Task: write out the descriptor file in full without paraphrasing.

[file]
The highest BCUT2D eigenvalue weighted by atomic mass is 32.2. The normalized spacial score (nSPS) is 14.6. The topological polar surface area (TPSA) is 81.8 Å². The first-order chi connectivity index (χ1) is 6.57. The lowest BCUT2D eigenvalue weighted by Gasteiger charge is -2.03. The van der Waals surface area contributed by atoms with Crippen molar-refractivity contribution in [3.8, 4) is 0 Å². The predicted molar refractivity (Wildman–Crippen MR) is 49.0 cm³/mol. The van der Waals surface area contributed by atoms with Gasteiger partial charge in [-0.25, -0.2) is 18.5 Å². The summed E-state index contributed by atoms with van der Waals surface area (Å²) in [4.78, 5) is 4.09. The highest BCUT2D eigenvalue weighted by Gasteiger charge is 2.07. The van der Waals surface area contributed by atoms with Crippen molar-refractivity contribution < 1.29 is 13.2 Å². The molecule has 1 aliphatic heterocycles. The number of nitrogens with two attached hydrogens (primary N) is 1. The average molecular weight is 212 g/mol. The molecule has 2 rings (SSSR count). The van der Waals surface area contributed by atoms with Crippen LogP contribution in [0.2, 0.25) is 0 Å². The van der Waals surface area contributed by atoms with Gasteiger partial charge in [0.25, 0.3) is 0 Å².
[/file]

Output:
The highest BCUT2D eigenvalue weighted by atomic mass is 32.2. The normalized spacial score (nSPS) is 14.6. The topological polar surface area (TPSA) is 81.8 Å². The first-order chi connectivity index (χ1) is 6.57. The lowest BCUT2D eigenvalue weighted by Gasteiger charge is -2.03. The van der Waals surface area contributed by atoms with Crippen molar-refractivity contribution in [3.8, 4) is 0 Å². The predicted molar refractivity (Wildman–Crippen MR) is 49.0 cm³/mol. The van der Waals surface area contributed by atoms with Gasteiger partial charge in [-0.25, -0.2) is 18.5 Å². The summed E-state index contributed by atoms with van der Waals surface area (Å²) in [4.78, 5) is 4.09. The highest BCUT2D eigenvalue weighted by Gasteiger charge is 2.07. The van der Waals surface area contributed by atoms with Crippen molar-refractivity contribution < 1.29 is 13.2 Å². The molecule has 1 aliphatic heterocycles. The number of nitrogens with two attached hydrogens (primary N) is 1. The average molecular weight is 212 g/mol. The molecule has 2 rings (SSSR count). The van der Waals surface area contributed by atoms with Crippen LogP contribution in [0.2, 0.25) is 0 Å². The van der Waals surface area contributed by atoms with Gasteiger partial charge in [0.25, 0.3) is 0 Å².